ULSTER Bank seem to be at fault in this case and Debby's offer to add the €5,000 due to the Revenue Commissioners to the sum outstanding on the mortgage strikes me as being more than reasonable. Unfortunately, it seems as if Ulster Bank doesn't want to play ball.
So, no more Mr Nice Guy! If Ulster Bank isn't prepared to play its part in sorting out a mess that it largely created then Debby needs to adopt a more robust approach.
With her lender seemingly unwilling to respond to her requests for a meeting, it is vital that she gets some serious firepower on her side.
My advice to Debby would be to contact her local Money Advice and Budgeting Service (MABS) office as soon as possible. It will advise her on her options.
The first thing that almost certainly needs to be done is for either Debby or MABS to write to Ulster Bank as soon as possible demanding a full explanation of how her mortgage interest relief was (mis)calculated over the past three years. Such a letter should also demand to know what steps Ulster Bank proposes to take to rectify its error. Once these questions have been put in writing, Ulster Bank will find it much more difficult to fob Debby off.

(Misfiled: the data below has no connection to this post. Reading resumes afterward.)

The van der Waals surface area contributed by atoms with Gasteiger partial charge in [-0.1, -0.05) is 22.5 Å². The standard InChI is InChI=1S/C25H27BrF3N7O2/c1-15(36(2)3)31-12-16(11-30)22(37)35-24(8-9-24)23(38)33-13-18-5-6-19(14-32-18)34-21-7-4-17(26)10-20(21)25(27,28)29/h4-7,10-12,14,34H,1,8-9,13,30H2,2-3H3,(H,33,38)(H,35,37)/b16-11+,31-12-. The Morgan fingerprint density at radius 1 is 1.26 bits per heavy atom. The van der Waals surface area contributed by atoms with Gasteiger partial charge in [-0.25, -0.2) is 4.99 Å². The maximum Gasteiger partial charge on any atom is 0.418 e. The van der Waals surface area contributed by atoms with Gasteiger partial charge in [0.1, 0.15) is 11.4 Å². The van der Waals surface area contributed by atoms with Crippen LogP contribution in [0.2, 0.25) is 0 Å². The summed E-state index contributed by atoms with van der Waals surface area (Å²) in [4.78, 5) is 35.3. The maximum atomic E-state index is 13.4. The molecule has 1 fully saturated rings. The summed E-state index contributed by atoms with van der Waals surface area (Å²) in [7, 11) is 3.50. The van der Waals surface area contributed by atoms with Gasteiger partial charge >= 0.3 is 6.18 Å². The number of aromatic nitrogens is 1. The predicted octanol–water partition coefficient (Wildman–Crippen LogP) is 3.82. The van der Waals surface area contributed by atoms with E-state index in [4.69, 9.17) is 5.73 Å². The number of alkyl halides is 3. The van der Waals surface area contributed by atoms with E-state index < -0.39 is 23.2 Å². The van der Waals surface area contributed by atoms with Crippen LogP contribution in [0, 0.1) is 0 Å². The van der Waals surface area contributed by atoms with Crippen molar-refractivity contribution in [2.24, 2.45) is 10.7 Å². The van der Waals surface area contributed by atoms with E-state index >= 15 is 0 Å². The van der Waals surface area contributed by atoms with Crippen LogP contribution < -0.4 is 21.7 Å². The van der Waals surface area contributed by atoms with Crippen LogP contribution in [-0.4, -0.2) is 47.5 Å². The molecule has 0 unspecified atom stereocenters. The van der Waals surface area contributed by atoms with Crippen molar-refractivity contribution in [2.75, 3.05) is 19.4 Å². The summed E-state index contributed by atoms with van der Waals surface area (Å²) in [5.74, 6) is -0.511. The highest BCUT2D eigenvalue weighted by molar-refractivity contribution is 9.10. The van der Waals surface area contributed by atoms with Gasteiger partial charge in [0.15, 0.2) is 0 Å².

Her local MABS office will also advise Debby on how best to deal with her overall financial situation, which judging by her letter, seems pretty precarious. MABS can help her draw up a repayment plan to deal with her debts and will write to her lenders on her behalf detailing this plan.
With the Greek bailout already unravelling, the euro almost certainly has further to fall against the dollar and other currencies. If Brian can afford to do so he should buy his dollars now.